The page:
Z: “—while watching Purple Rain.” It sounds like if Burt Reynolds mustache could play guitar and harmonize with itself. No, maybe that’s too generous.
J: It’s harmony-driven, it’s rooted in American songwriting, and we tell stories about stuff we know. Our influences are everybody from classic rock like Credence Clearwater and Led Zepplin to fuckin’ ZZ Top when we’re feeling weird, to John Prine and Guy Clarke—
Z: —Simon and Garfunkel.
J: it’s kind of classic rock with classic master songwriters. I’m not saying we are, but those guys are what we aspire to be.
Z: Maybe this is one of those things that you don’t appreciate until it’s gone, but Texas is rich with music history. The south is. So I look back at all the influences that maybe we picked up and didn’t even realize until we got to LA. We didn’t realize how much we were Texans, and hillbillies—
J: —we’re refined hillbillies, and you can quote me on that—
Z: —yeah, that was a big thing [musically], really understanding where we came from.
P: Where are you from?
J: We grew up in a small town called Magnolia, Texas.
Z: It’s on the outskirts of Houston.
J: The population sign still says eleven hundred people, but I think that’s a farce. But they move slow, everybody’s got a little bit slower pace down there. Zach moved from Lubbock, Texas when we were in ninth grade and we immediately became archenemies.
Z: (smiling) We did.
J: At that point our class had like three hundred people in it, that’s pretty small. A new kid moves in and it’s a big deal, so I was skeptical of this guy. But we became friends quickly.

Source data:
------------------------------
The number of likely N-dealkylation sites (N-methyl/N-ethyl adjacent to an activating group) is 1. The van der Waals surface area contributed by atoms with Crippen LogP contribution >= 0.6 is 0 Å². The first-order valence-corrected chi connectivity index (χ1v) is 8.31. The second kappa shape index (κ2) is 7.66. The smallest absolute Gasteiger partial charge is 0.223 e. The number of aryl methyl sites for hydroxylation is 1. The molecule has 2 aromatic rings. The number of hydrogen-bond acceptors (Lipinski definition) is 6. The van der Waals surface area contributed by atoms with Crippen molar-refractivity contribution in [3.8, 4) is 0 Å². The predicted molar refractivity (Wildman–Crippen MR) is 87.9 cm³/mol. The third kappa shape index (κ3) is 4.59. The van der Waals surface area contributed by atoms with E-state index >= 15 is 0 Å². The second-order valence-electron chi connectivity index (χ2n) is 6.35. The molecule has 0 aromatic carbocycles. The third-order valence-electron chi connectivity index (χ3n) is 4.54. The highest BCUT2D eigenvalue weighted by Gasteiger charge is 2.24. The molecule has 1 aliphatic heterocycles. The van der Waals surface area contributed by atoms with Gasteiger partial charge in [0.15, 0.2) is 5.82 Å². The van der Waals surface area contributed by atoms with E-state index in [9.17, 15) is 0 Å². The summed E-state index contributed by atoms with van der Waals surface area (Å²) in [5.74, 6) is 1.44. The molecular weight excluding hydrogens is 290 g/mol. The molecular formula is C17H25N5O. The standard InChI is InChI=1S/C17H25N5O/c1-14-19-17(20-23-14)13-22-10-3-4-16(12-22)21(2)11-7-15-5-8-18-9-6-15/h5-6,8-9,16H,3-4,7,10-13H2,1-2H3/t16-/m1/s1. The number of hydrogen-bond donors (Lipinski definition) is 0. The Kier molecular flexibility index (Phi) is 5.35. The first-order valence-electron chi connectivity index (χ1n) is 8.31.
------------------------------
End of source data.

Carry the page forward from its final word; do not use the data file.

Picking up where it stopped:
Z: It was “if you can’t beat ‘em, join ‘em.”
P: Did your friendship develop because of music?
Z: It was an afterthought. I think it was a little bit later on that we were both like, “Oh, you play music? Oh, you sing a little bit? Me too.” Then there was common ground.
J: And at that point, music started becoming an ever-present theme between us. We wrote that first song when we were fifteen, we couldn’t even drive yet.
P: What was the song about?
Z: Girls! What else would it be about? I only had one thought on my brain at all times! But from there we finished high school and went off to the same college together, Texas State. We roomed together and were always doing the same stuff, but Jon was really into music and I was focusing on studies.
P: What kind of studies?
Z: I have a degree in marketing. It seemed like the practical thing to do. I’m an educated man, there’s a diploma somewhere in a closet!
J: I dropped out of school my second year, but I still lived in the college town. I am a feind for education. I love learning, I read a crazy amount of educational material, but I don’t like structured, formal education. It’s sort of a contradiction.